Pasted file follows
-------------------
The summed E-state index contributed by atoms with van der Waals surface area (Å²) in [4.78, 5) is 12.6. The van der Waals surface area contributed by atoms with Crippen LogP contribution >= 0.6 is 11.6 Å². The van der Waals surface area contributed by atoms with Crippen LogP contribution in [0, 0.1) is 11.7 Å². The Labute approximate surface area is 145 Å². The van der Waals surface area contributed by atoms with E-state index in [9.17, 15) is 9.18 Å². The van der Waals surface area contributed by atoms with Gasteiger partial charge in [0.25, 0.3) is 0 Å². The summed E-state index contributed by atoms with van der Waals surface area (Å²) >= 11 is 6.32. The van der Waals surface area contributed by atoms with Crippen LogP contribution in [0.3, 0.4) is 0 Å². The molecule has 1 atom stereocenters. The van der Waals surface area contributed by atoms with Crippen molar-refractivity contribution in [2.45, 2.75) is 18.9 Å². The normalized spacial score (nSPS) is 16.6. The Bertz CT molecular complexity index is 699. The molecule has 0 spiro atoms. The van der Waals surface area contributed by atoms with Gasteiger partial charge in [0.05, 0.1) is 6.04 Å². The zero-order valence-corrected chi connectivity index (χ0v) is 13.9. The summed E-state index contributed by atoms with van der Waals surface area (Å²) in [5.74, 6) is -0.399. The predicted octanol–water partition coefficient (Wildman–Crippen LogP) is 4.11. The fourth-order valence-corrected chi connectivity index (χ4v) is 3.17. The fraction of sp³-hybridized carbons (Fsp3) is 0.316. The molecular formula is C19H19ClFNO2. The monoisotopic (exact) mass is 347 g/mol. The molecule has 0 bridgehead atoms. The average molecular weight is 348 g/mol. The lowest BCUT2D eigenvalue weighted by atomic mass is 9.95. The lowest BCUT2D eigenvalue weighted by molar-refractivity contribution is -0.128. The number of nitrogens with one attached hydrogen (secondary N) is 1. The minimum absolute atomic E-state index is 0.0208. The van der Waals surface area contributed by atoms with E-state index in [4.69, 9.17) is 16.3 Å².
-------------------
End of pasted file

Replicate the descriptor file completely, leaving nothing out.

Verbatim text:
The summed E-state index contributed by atoms with van der Waals surface area (Å²) in [4.78, 5) is 12.6. The van der Waals surface area contributed by atoms with Crippen LogP contribution >= 0.6 is 11.6 Å². The van der Waals surface area contributed by atoms with Crippen LogP contribution in [0, 0.1) is 11.7 Å². The Labute approximate surface area is 145 Å². The van der Waals surface area contributed by atoms with E-state index in [9.17, 15) is 9.18 Å². The van der Waals surface area contributed by atoms with Gasteiger partial charge in [0.25, 0.3) is 0 Å². The summed E-state index contributed by atoms with van der Waals surface area (Å²) >= 11 is 6.32. The van der Waals surface area contributed by atoms with Crippen LogP contribution in [0.3, 0.4) is 0 Å². The molecule has 1 atom stereocenters. The van der Waals surface area contributed by atoms with Crippen molar-refractivity contribution in [2.45, 2.75) is 18.9 Å². The normalized spacial score (nSPS) is 16.6. The Bertz CT molecular complexity index is 699. The molecule has 0 spiro atoms. The van der Waals surface area contributed by atoms with Gasteiger partial charge in [0.05, 0.1) is 6.04 Å². The zero-order valence-corrected chi connectivity index (χ0v) is 13.9. The summed E-state index contributed by atoms with van der Waals surface area (Å²) in [5.74, 6) is -0.399. The predicted octanol–water partition coefficient (Wildman–Crippen LogP) is 4.11. The fourth-order valence-corrected chi connectivity index (χ4v) is 3.17. The fraction of sp³-hybridized carbons (Fsp3) is 0.316. The molecular formula is C19H19ClFNO2. The monoisotopic (exact) mass is 347 g/mol. The molecule has 0 bridgehead atoms. The average molecular weight is 348 g/mol. The lowest BCUT2D eigenvalue weighted by atomic mass is 9.95. The lowest BCUT2D eigenvalue weighted by molar-refractivity contribution is -0.128. The number of nitrogens with one attached hydrogen (secondary N) is 1. The minimum absolute atomic E-state index is 0.0208. The van der Waals surface area contributed by atoms with E-state index in [4.69, 9.17) is 16.3 Å².